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A shared vision emerges from UW–Madison Reaccreditation Project

May 8, 2008

by Brian Mattmiller, UW-Madison Communication

The 2009 Reaccreditation Project has reached a critical milestone this month with the completion of six in-depth theme reports that provide a banquet of ideas on how to protect and strengthen the future of UW–Madison.

Beginning Friday, May 9, all six reaccreditation theme reports and an executive summary will be available at Reaccreditation Project.

“I think people are seeing this as an incredible opportunity, enhanced by the upcoming leadership transition, to really rethink what it means to be a great public university in the 21st century,” says reaccreditation director Nancy Mathews, referencing the overall theme of the project.

“Even though we’re overshadowed in some ways by some challenging realities,” Mathews adds, “we’re also overshadowed by a strong sense of optimism: That this is the time to really make some changes and be deliberate about carving out our future.”

The work of the six teams was an enormous undertaking, first requiring the synthesis of feedback from thousands of stakeholders on and off campus, then holding a series of open campus meetings to further shape some of the common concerns and aspirations. Finally, the 30- to 40-page reports available online will provide the foundation for the final report this fall to the Higher Learning Commission.

Mathews says that the reaccreditation leadership strongly encouraged “blue-sky” thinking from the teams, to avoid having their recommendations tempered by current constraints or “what’s been done before.” The hope is that a few of the very best ideas will be embraced and widely supported.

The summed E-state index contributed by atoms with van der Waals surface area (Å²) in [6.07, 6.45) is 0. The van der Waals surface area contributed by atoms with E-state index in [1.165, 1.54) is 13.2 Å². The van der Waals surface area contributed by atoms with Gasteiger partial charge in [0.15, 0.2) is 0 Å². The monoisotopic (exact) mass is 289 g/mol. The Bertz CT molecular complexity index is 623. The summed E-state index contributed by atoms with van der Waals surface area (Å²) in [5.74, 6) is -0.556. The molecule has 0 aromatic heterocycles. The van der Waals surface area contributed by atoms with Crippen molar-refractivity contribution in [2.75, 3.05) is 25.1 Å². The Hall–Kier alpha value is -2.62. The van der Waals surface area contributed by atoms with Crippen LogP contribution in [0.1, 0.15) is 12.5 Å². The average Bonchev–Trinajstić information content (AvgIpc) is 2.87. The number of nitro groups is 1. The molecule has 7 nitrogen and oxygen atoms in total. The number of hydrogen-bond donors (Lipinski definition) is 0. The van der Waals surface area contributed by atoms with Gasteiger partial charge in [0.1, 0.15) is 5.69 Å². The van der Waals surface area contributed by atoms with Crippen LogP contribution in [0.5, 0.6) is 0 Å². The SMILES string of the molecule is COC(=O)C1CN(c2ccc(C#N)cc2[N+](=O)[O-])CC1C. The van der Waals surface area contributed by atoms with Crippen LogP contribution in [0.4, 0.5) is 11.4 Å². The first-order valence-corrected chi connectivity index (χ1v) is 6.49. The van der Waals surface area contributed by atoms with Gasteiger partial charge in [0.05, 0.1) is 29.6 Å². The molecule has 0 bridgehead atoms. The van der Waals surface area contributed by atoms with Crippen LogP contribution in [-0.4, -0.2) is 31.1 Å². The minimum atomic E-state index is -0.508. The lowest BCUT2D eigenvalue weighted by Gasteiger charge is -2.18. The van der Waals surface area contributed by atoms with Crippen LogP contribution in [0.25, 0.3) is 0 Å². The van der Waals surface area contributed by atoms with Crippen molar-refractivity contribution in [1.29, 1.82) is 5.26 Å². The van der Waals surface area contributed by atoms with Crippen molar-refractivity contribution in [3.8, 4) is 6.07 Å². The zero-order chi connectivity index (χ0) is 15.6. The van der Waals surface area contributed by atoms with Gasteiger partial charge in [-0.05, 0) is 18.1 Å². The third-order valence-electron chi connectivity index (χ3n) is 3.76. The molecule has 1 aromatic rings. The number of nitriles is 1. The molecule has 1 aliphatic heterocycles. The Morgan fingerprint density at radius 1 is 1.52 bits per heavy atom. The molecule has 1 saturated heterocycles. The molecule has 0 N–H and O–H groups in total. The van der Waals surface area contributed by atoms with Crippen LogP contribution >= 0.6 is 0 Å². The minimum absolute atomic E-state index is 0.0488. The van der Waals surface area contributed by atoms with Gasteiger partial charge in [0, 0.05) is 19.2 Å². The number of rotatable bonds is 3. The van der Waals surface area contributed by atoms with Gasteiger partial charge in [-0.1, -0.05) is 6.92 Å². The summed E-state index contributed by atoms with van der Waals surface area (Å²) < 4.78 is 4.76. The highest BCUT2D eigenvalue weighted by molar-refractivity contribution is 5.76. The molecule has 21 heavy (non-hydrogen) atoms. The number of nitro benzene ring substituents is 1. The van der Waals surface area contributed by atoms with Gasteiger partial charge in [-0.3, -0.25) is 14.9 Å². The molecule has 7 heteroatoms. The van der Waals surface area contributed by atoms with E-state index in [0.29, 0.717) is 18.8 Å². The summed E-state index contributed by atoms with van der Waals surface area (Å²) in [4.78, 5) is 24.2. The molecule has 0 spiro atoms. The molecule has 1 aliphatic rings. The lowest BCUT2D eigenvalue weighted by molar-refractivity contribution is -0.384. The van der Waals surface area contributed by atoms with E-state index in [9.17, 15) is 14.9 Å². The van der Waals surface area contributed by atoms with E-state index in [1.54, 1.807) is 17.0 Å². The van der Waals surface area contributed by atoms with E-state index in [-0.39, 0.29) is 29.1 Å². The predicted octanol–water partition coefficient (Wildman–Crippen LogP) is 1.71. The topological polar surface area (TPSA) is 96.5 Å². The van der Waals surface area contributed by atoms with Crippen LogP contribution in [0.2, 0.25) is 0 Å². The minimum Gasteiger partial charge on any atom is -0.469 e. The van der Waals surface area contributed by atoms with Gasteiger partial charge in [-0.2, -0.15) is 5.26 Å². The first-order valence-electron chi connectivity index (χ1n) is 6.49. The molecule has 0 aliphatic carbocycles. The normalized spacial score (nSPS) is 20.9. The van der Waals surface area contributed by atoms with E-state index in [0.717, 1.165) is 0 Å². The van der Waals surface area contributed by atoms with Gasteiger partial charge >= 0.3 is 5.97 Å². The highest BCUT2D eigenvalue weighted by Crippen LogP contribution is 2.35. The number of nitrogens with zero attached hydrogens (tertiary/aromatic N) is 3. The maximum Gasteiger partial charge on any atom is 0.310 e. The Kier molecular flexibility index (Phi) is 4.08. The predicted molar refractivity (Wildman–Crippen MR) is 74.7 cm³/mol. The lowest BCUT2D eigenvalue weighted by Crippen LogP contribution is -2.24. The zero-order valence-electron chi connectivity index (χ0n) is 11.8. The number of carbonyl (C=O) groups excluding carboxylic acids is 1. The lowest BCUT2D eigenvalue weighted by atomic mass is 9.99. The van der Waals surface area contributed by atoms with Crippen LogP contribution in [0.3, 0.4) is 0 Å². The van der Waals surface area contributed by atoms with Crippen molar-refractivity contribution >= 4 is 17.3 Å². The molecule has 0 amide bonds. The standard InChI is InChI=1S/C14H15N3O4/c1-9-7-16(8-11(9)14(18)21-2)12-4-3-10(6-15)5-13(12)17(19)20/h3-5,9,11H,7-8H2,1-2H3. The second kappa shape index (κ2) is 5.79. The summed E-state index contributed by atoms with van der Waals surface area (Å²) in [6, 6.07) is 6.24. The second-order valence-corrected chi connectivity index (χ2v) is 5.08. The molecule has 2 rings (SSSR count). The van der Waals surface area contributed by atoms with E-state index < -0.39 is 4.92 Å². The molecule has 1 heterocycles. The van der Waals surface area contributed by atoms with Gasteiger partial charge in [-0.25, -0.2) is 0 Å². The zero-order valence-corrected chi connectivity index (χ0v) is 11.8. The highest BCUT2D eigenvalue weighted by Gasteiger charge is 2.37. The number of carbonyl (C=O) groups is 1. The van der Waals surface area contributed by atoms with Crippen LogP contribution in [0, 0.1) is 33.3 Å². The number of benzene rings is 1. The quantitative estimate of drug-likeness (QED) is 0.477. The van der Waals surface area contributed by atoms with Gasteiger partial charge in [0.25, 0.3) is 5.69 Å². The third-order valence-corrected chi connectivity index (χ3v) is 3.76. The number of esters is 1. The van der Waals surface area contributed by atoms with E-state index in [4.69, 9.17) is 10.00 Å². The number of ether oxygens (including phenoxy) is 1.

“All along, we’ve tried to emphasize that the self-study should inform our strategic planning,” Mathews says. “This is a foundation, but there is also an acknowledgement that a lot of big decisions still need to be made by our next leadership team.”

Even though the teams worked on distinct questions, ranging from global opportunities to research to institutional integrity, many of the strongest recommendations were reflected across several reports. Mathews and leadership team member Eden Inoway-Ronnie, executive assistant to Provost Patrick Farrell, discussed some of the common themes, including:

  • Take a hard look at the university’s reward system. Across many groups, people felt strongly that the system of tenure and other ways of rewarding faculty and staff must be brought more in line with the university’s highest priorities. Specifically, that system needs to recognize and reward furthering the Wisconsin Idea, advancing global scholarship and generating interdisciplinary collaboration.
  • Make out-of-classroom experiences essential to our expectations of the ideal Wisconsin graduate. Again, many groups referenced the “Wisconsin Experience” as a profound strength of UW–Madison education, and the university should seek more ways to nurture service learning, undergraduate research, immersion learning and other cutting-edge teaching modes.
  • Address inequities in the university funding structure. Several groups had recommendations for supporting and protecting more financially vulnerable aspects of UW–Madison’s mission, including greater support for the humanities and arts and new funding streams to support a broader base of graduate students.
  • Use Madison’s brain power to solve global problems. The global arena was an important area for nearly every team, Mathews says, and recommendations ran the gamut from creating a new campuswide structure for advancing global research topics to using technology for greater student exposure to global issues.

Since advancing the Wisconsin Idea is a unifying theme of the Reaccreditation Project, the team is recommending a big centennial celebration be held in 2012, recognizing the anniversary of a major legislative report on UW–Madison’s practical relevance to the state. The celebration will be used as an opportunity to roll out several new initiatives for strengthening the Wisconsin Idea in the 21st century.

“It’s been a long process this year, and we want to express our gratitude to the self-study chairs and other volunteers who have given incredible energy to the project,” says Inoway-Ronnie. “It was really inspiring to see such amazing contributions from faculty and staff.”

Information about the core themes and more can be found at Reaccreditation Project.

The final report, along with a document addressing the criteria for reaccreditation, will be completed by mid-fall. The reaccreditation site visit will be held April 27–29, 2009.

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